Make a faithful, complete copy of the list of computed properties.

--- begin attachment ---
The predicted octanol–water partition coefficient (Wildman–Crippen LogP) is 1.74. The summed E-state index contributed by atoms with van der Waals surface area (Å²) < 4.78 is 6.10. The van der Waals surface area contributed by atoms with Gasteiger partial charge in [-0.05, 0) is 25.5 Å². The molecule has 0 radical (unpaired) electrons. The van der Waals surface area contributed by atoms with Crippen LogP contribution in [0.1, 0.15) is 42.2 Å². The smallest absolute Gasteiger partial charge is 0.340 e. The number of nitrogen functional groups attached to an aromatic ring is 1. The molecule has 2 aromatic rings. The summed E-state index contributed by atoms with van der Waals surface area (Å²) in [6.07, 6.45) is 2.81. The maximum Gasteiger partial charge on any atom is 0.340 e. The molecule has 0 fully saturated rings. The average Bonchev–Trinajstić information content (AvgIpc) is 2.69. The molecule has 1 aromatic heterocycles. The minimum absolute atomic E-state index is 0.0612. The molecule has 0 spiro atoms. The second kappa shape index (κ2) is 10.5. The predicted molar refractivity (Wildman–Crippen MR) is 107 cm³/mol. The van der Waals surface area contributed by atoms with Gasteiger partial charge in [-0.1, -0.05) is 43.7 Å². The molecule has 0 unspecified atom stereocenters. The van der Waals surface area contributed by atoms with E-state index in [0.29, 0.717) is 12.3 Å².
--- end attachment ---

The predicted octanol–water partition coefficient (Wildman–Crippen LogP) is 1.74. The summed E-state index contributed by atoms with van der Waals surface area (Å²) < 4.78 is 6.10. The van der Waals surface area contributed by atoms with Gasteiger partial charge in [-0.05, 0) is 25.5 Å². The molecule has 0 radical (unpaired) electrons. The van der Waals surface area contributed by atoms with Crippen LogP contribution in [0.1, 0.15) is 42.2 Å². The smallest absolute Gasteiger partial charge is 0.340 e. The number of nitrogen functional groups attached to an aromatic ring is 1. The molecule has 2 aromatic rings. The summed E-state index contributed by atoms with van der Waals surface area (Å²) in [6.07, 6.45) is 2.81. The maximum Gasteiger partial charge on any atom is 0.340 e. The molecule has 0 fully saturated rings. The average Bonchev–Trinajstić information content (AvgIpc) is 2.69. The molecule has 1 aromatic heterocycles. The minimum absolute atomic E-state index is 0.0612. The molecule has 0 spiro atoms. The second kappa shape index (κ2) is 10.5. The predicted molar refractivity (Wildman–Crippen MR) is 107 cm³/mol. The van der Waals surface area contributed by atoms with Gasteiger partial charge in [-0.1, -0.05) is 43.7 Å². The molecule has 0 unspecified atom stereocenters. The van der Waals surface area contributed by atoms with E-state index in [0.29, 0.717) is 12.3 Å².